Glory Days: Crown Heights, Brooklyn, 1948



Neighborhood: Crown Heights

Arthur Leipzig Stickball, 1951.

“We’ll have tables for each of your epochs,” Judy brimmed. “One for your elementary school friends, one for your high school friends, one for your college friends, one for your law school friends, and one for your now friends.” She was planning a 70th birthday party for me and was on a roll. “It’ll be such fun! We’ll invite everybody you’ve ever known. And, how about this: you’ll give a speech about the most memorable day in your life.”

I wasn’t so enthusiastic and couldn’t understand why such a party made sense. For example: why would my elementary school friends be in the least interested in my law school friends? And the whole idea of celebrating my birthday with 50 others, most of whom I’ve rarely seen over the years, seemed over the top. But Judy was very excited, and what a jerk I’d be to put a full stop to that. So I went along.

As the party drew near, I began thinking of memorable things I’d done in my life and drew a blank. Nothing came to mind. Christ, was it seeing the Rose Window in Chartres Cathedral the first time? Yeah, that was memorable, but it had nothing to do with me. In 70 long years had I done a single thing that was spectacular and unique enough to be talked about? How depressing.

Then it hit me. Yes, I had. Yes indeed. And this is how I told it, after Judy introduced me, to the podium that night in a big restaurant in Little Italy with everyone I’d ever known in the audience.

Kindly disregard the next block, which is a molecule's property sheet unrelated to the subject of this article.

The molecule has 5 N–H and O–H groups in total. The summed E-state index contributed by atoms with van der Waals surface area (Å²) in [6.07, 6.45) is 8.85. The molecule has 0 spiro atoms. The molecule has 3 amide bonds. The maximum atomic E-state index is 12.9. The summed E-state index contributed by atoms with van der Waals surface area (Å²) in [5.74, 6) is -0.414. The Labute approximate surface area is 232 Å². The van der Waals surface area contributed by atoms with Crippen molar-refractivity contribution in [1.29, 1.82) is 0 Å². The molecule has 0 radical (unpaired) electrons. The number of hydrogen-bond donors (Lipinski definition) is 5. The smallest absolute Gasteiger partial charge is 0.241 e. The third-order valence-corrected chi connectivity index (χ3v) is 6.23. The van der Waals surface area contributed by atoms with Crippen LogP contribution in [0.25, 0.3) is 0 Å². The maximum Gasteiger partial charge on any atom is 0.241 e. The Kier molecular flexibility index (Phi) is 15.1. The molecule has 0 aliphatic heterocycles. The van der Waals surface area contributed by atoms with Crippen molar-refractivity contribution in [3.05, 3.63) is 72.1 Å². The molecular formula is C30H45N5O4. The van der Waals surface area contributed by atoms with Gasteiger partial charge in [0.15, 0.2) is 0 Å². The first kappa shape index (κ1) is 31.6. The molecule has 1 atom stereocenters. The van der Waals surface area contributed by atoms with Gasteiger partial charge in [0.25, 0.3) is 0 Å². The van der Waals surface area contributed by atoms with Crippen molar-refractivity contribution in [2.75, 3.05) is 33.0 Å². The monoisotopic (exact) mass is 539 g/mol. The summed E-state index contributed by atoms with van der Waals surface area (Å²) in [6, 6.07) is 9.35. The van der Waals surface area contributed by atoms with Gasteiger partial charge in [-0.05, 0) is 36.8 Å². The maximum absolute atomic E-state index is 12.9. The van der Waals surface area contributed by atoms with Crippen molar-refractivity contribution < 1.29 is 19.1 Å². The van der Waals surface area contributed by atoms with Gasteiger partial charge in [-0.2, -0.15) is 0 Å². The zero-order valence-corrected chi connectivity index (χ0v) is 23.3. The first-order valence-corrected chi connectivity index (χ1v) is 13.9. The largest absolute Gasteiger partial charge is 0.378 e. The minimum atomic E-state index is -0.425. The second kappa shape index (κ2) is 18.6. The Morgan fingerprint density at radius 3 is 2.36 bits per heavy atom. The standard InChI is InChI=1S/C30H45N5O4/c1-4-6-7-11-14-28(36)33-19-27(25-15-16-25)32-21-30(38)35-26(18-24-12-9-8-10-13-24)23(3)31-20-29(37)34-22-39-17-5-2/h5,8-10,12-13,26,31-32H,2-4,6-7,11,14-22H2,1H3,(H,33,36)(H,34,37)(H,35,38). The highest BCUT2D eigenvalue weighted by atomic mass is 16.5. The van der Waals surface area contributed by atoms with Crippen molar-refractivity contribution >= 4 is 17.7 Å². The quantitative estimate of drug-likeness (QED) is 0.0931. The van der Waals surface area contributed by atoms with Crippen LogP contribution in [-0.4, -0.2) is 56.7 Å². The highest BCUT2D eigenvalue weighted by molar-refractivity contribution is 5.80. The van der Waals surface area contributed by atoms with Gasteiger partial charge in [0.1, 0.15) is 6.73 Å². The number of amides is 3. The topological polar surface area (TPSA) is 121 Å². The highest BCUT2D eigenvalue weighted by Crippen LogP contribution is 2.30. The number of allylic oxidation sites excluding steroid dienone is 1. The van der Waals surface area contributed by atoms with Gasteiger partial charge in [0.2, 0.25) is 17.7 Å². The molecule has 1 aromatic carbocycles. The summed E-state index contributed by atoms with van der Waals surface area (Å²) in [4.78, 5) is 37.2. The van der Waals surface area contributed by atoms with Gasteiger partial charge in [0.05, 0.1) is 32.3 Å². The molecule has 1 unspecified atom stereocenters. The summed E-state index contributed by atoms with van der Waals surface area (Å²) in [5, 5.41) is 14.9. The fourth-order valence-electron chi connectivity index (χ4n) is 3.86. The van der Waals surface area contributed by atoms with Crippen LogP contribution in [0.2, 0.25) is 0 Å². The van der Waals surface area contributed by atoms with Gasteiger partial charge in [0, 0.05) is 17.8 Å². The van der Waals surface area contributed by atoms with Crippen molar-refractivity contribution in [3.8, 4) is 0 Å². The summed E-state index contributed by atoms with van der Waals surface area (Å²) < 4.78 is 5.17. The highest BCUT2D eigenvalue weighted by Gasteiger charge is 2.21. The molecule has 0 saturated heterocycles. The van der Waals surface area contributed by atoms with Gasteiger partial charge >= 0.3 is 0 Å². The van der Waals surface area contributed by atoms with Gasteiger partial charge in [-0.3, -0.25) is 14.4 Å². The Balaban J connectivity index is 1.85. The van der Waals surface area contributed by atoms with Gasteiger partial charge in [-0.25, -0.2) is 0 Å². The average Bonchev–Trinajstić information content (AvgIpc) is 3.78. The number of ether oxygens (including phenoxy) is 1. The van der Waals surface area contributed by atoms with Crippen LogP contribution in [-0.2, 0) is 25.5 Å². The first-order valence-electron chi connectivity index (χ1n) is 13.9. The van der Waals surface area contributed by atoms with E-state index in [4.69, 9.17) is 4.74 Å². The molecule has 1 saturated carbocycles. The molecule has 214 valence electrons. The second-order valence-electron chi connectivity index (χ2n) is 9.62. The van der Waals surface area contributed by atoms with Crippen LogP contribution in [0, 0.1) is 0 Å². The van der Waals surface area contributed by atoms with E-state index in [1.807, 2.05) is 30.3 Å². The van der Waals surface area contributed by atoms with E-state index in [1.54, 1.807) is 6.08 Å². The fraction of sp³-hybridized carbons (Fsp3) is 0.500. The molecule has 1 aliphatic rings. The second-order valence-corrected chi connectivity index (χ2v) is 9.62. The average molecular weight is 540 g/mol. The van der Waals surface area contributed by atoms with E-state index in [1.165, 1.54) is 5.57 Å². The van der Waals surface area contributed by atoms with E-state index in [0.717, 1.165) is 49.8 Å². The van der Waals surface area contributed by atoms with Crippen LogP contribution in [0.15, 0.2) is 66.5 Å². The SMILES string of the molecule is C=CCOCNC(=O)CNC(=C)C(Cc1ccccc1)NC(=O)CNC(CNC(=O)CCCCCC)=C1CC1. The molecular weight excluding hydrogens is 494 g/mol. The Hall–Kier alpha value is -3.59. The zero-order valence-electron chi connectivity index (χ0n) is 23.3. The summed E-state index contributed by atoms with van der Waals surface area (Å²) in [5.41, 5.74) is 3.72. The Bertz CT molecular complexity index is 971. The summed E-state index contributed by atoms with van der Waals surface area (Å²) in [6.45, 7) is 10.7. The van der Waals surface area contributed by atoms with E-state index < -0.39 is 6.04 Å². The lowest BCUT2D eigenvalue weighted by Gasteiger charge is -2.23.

© Bruce Davidson
For reproduction please contact  Magnum Photos

It was 1948. I was 14. The war was over. America was Number One. Life was good.  I was a Gem, the name of our Crown Heights social and athletic club. We were about 15 kids, all of us in high school, ranging between 14 and 16.  Girls were still peripheral to our lives. We existed for one reason: to play ball.

There were a lot of choices in those days. My apartment building on Brooklyn’s Washington Avenue was across the street from two schoolyards.  One, PS 241, was a broad expanse offering baseball, football and basketball. The other, narrower, fit for my two favorite pastimes: “pitching in” and “long stickball.” Around the corner, Carroll Street was a dead end, so we could also play punchball on the street without traffic interrupting us. Our “nabe” was a kid’s Valhalla.

My best game was long stickball, played with baseball’s rules. We gathered in the Girls Commercial High School’s narrow schoolyard, marking the bases with chalk. Our bat was a broom handle. When, occasionally, it broke, someone would steal into his mother’s closet to “borrow” a new one. The pitcher stood about 20 feet from the batter and lobbed in a hard pink rubber “spaldeen” ball, but, by flicking his finger into the ball, a skilled pitcher could make it spin ferociously, so that batters often swung and missed the pitch. There were no “balls” and “strikes” in the seven-inning game. You had one swing only, and, if you whiffed, you were out. Besides the pitcher, four guys were in the field, one for each base and, because the concrete “field” was so narrow, only one in the outfield. The schoolyard extended about 300 feet from the batter’s box to a 20-foot wall topped by an iron fence. Home runs were very rare at that distance and height.

The Gems weren’t the only ones playing long stickball in Brooklyn in 1948. I learned in the Erasmus Hall High School cafeteria that many adjoining neighborhoods also indulged. 

One day Chip D’Alessandro from my chemistry class joined me for lunch. He hung out at PS 161 on Nostrand Avenue. 

“Yeah, we play it all the time,” he offered, his mouth full of ripe salami.


“Yeah, really! Every day. In the 161 schoolyard. We gotta pitcha, Joe Cicerone, you know ‘im?  The guy with the duck-ass hair in biology? He can make a spaldeen jump left, and then jump right, all in a row. Nobody hits him. And then we got Angelo Falco, you know him? The big fat guy that sits behind that girl with the big tits in English? You might think he’s too fat to do anything, but that fat fuck can hit the ball a fuckin’ mile. We got a coupla guys like that. Do you guys play it a lot?”